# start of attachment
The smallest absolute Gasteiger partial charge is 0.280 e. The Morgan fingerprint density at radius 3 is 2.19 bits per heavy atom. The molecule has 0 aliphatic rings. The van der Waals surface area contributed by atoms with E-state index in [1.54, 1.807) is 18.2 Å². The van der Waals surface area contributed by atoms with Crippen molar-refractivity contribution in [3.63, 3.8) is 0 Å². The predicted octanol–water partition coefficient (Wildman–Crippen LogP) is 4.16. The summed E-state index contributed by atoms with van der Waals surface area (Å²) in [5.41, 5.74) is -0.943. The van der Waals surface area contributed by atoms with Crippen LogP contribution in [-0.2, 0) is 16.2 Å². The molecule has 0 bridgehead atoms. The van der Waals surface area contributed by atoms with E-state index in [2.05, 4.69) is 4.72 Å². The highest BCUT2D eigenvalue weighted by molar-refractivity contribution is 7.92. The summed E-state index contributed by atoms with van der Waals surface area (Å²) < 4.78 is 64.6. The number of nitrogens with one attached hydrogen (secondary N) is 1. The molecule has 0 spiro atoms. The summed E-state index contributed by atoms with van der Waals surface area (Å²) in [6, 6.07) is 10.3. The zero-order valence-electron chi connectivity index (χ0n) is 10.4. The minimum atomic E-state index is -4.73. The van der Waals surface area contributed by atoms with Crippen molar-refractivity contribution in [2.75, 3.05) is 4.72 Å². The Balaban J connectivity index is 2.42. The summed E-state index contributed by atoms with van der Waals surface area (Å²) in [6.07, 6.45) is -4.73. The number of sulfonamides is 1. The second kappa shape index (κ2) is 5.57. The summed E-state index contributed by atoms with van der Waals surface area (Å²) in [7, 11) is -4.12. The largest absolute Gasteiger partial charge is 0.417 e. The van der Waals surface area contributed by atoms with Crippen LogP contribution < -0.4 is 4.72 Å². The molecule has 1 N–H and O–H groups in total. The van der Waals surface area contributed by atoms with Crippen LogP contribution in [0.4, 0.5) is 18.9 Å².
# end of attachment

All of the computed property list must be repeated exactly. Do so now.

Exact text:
The smallest absolute Gasteiger partial charge is 0.280 e. The Morgan fingerprint density at radius 3 is 2.19 bits per heavy atom. The molecule has 0 aliphatic rings. The van der Waals surface area contributed by atoms with E-state index in [1.54, 1.807) is 18.2 Å². The van der Waals surface area contributed by atoms with Crippen molar-refractivity contribution in [3.63, 3.8) is 0 Å². The predicted octanol–water partition coefficient (Wildman–Crippen LogP) is 4.16. The summed E-state index contributed by atoms with van der Waals surface area (Å²) in [5.41, 5.74) is -0.943. The van der Waals surface area contributed by atoms with Crippen LogP contribution in [-0.2, 0) is 16.2 Å². The molecule has 0 bridgehead atoms. The van der Waals surface area contributed by atoms with E-state index in [2.05, 4.69) is 4.72 Å². The highest BCUT2D eigenvalue weighted by molar-refractivity contribution is 7.92. The summed E-state index contributed by atoms with van der Waals surface area (Å²) < 4.78 is 64.6. The number of nitrogens with one attached hydrogen (secondary N) is 1. The molecule has 0 spiro atoms. The summed E-state index contributed by atoms with van der Waals surface area (Å²) in [6, 6.07) is 10.3. The zero-order valence-electron chi connectivity index (χ0n) is 10.4. The minimum atomic E-state index is -4.73. The van der Waals surface area contributed by atoms with Crippen molar-refractivity contribution in [2.75, 3.05) is 4.72 Å². The Balaban J connectivity index is 2.42. The summed E-state index contributed by atoms with van der Waals surface area (Å²) in [6.07, 6.45) is -4.73. The number of sulfonamides is 1. The second kappa shape index (κ2) is 5.57. The summed E-state index contributed by atoms with van der Waals surface area (Å²) in [7, 11) is -4.12. The largest absolute Gasteiger partial charge is 0.417 e. The van der Waals surface area contributed by atoms with Crippen LogP contribution < -0.4 is 4.72 Å². The molecule has 1 N–H and O–H groups in total. The van der Waals surface area contributed by atoms with Crippen LogP contribution in [0.4, 0.5) is 18.9 Å².